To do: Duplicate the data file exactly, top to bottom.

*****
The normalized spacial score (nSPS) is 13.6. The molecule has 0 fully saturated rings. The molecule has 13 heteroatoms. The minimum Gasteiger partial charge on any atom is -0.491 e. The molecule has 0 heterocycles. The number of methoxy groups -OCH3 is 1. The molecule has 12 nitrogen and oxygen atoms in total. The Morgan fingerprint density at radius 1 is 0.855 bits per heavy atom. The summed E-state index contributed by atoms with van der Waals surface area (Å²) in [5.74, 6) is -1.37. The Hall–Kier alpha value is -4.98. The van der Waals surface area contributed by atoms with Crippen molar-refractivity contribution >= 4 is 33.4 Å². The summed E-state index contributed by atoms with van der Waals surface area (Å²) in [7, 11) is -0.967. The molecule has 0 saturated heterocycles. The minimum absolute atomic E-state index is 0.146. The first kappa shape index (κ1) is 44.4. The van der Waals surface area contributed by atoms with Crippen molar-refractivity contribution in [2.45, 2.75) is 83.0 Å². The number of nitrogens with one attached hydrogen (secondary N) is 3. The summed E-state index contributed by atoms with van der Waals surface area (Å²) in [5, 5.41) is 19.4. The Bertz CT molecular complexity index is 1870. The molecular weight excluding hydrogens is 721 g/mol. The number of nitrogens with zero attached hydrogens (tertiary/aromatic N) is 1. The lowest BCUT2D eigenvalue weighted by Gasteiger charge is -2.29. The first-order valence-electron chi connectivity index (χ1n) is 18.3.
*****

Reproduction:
The normalized spacial score (nSPS) is 13.6. The molecule has 0 fully saturated rings. The molecule has 13 heteroatoms. The minimum Gasteiger partial charge on any atom is -0.491 e. The molecule has 0 heterocycles. The number of methoxy groups -OCH3 is 1. The molecule has 12 nitrogen and oxygen atoms in total. The Morgan fingerprint density at radius 1 is 0.855 bits per heavy atom. The summed E-state index contributed by atoms with van der Waals surface area (Å²) in [5.74, 6) is -1.37. The Hall–Kier alpha value is -4.98. The van der Waals surface area contributed by atoms with Crippen molar-refractivity contribution >= 4 is 33.4 Å². The summed E-state index contributed by atoms with van der Waals surface area (Å²) in [7, 11) is -0.967. The molecule has 0 saturated heterocycles. The minimum absolute atomic E-state index is 0.146. The first kappa shape index (κ1) is 44.4. The van der Waals surface area contributed by atoms with Crippen molar-refractivity contribution in [2.45, 2.75) is 83.0 Å². The number of nitrogens with one attached hydrogen (secondary N) is 3. The summed E-state index contributed by atoms with van der Waals surface area (Å²) in [5, 5.41) is 19.4. The Bertz CT molecular complexity index is 1870. The molecular weight excluding hydrogens is 721 g/mol. The number of nitrogens with zero attached hydrogens (tertiary/aromatic N) is 1. The lowest BCUT2D eigenvalue weighted by Gasteiger charge is -2.29. The first-order valence-electron chi connectivity index (χ1n) is 18.3.